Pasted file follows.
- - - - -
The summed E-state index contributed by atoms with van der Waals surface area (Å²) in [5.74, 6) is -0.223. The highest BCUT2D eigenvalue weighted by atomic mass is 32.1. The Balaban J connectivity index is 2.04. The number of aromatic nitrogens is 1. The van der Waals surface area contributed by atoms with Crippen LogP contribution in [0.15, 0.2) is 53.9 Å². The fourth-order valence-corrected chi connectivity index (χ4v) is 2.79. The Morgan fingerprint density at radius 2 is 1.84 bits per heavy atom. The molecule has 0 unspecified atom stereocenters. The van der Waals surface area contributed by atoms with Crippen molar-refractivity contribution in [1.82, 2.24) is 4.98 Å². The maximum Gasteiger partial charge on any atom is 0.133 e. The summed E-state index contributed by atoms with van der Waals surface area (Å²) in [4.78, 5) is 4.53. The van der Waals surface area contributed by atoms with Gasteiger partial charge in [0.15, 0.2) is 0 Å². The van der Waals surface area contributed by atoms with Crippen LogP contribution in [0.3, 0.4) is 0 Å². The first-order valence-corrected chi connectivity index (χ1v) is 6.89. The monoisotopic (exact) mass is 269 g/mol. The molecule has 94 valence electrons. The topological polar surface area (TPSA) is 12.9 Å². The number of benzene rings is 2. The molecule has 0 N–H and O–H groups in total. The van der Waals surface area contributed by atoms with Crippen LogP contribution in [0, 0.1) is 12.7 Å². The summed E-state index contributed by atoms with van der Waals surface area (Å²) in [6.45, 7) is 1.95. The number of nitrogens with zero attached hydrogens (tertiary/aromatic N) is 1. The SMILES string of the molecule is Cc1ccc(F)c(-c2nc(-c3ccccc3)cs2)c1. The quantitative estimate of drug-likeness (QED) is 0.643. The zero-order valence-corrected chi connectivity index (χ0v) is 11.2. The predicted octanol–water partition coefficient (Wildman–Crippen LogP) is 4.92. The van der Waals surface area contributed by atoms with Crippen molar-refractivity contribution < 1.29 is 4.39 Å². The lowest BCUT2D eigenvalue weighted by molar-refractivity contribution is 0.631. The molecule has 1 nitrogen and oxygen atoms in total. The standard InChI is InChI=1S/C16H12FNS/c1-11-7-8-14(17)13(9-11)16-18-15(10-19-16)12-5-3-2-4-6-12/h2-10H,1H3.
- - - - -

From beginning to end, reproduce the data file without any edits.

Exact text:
The summed E-state index contributed by atoms with van der Waals surface area (Å²) in [5.74, 6) is -0.223. The highest BCUT2D eigenvalue weighted by atomic mass is 32.1. The Balaban J connectivity index is 2.04. The number of aromatic nitrogens is 1. The van der Waals surface area contributed by atoms with Crippen LogP contribution in [0.15, 0.2) is 53.9 Å². The fourth-order valence-corrected chi connectivity index (χ4v) is 2.79. The Morgan fingerprint density at radius 2 is 1.84 bits per heavy atom. The molecule has 0 unspecified atom stereocenters. The van der Waals surface area contributed by atoms with Crippen molar-refractivity contribution in [1.82, 2.24) is 4.98 Å². The maximum Gasteiger partial charge on any atom is 0.133 e. The summed E-state index contributed by atoms with van der Waals surface area (Å²) in [4.78, 5) is 4.53. The van der Waals surface area contributed by atoms with Gasteiger partial charge in [0.15, 0.2) is 0 Å². The van der Waals surface area contributed by atoms with Crippen LogP contribution in [0.3, 0.4) is 0 Å². The first-order valence-corrected chi connectivity index (χ1v) is 6.89. The monoisotopic (exact) mass is 269 g/mol. The molecule has 94 valence electrons. The topological polar surface area (TPSA) is 12.9 Å². The number of benzene rings is 2. The molecule has 0 N–H and O–H groups in total. The van der Waals surface area contributed by atoms with Crippen LogP contribution in [0, 0.1) is 12.7 Å². The summed E-state index contributed by atoms with van der Waals surface area (Å²) in [6.45, 7) is 1.95. The number of nitrogens with zero attached hydrogens (tertiary/aromatic N) is 1. The SMILES string of the molecule is Cc1ccc(F)c(-c2nc(-c3ccccc3)cs2)c1. The quantitative estimate of drug-likeness (QED) is 0.643. The zero-order valence-corrected chi connectivity index (χ0v) is 11.2. The predicted octanol–water partition coefficient (Wildman–Crippen LogP) is 4.92. The van der Waals surface area contributed by atoms with Crippen molar-refractivity contribution < 1.29 is 4.39 Å². The lowest BCUT2D eigenvalue weighted by molar-refractivity contribution is 0.631. The molecule has 1 nitrogen and oxygen atoms in total. The standard InChI is InChI=1S/C16H12FNS/c1-11-7-8-14(17)13(9-11)16-18-15(10-19-16)12-5-3-2-4-6-12/h2-10H,1H3.